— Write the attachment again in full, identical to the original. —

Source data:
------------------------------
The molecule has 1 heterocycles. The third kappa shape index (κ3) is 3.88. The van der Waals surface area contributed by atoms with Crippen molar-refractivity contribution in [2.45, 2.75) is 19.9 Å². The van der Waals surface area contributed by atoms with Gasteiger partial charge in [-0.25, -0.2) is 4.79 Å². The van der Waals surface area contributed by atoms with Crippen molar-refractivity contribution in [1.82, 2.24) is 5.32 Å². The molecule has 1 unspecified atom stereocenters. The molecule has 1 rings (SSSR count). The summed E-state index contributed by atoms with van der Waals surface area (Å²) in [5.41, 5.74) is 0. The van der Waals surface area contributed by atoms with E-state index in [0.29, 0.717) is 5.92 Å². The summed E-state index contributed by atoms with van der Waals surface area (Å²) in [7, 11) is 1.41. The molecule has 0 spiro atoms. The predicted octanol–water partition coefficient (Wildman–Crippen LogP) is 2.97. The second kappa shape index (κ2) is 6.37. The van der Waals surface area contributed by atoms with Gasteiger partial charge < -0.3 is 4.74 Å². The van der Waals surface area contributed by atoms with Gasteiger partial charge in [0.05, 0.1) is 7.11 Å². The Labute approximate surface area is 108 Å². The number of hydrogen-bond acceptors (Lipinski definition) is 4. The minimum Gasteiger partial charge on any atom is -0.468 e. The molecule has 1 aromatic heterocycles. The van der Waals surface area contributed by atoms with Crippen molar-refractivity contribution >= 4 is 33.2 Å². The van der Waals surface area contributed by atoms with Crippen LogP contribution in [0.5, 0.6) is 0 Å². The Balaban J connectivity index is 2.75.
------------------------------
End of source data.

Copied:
The molecule has 1 heterocycles. The third kappa shape index (κ3) is 3.88. The van der Waals surface area contributed by atoms with Crippen molar-refractivity contribution in [2.45, 2.75) is 19.9 Å². The van der Waals surface area contributed by atoms with Gasteiger partial charge in [-0.25, -0.2) is 4.79 Å². The van der Waals surface area contributed by atoms with Crippen molar-refractivity contribution in [1.82, 2.24) is 5.32 Å². The molecule has 1 unspecified atom stereocenters. The molecule has 1 rings (SSSR count). The summed E-state index contributed by atoms with van der Waals surface area (Å²) in [5.41, 5.74) is 0. The van der Waals surface area contributed by atoms with E-state index in [0.29, 0.717) is 5.92 Å². The summed E-state index contributed by atoms with van der Waals surface area (Å²) in [7, 11) is 1.41. The molecule has 0 spiro atoms. The predicted octanol–water partition coefficient (Wildman–Crippen LogP) is 2.97. The second kappa shape index (κ2) is 6.37. The van der Waals surface area contributed by atoms with Gasteiger partial charge < -0.3 is 4.74 Å². The van der Waals surface area contributed by atoms with Gasteiger partial charge in [0.05, 0.1) is 7.11 Å². The Labute approximate surface area is 108 Å². The number of hydrogen-bond acceptors (Lipinski definition) is 4. The minimum Gasteiger partial charge on any atom is -0.468 e. The molecule has 1 aromatic heterocycles. The van der Waals surface area contributed by atoms with Crippen molar-refractivity contribution >= 4 is 33.2 Å². The van der Waals surface area contributed by atoms with Crippen LogP contribution in [0.5, 0.6) is 0 Å². The Balaban J connectivity index is 2.75.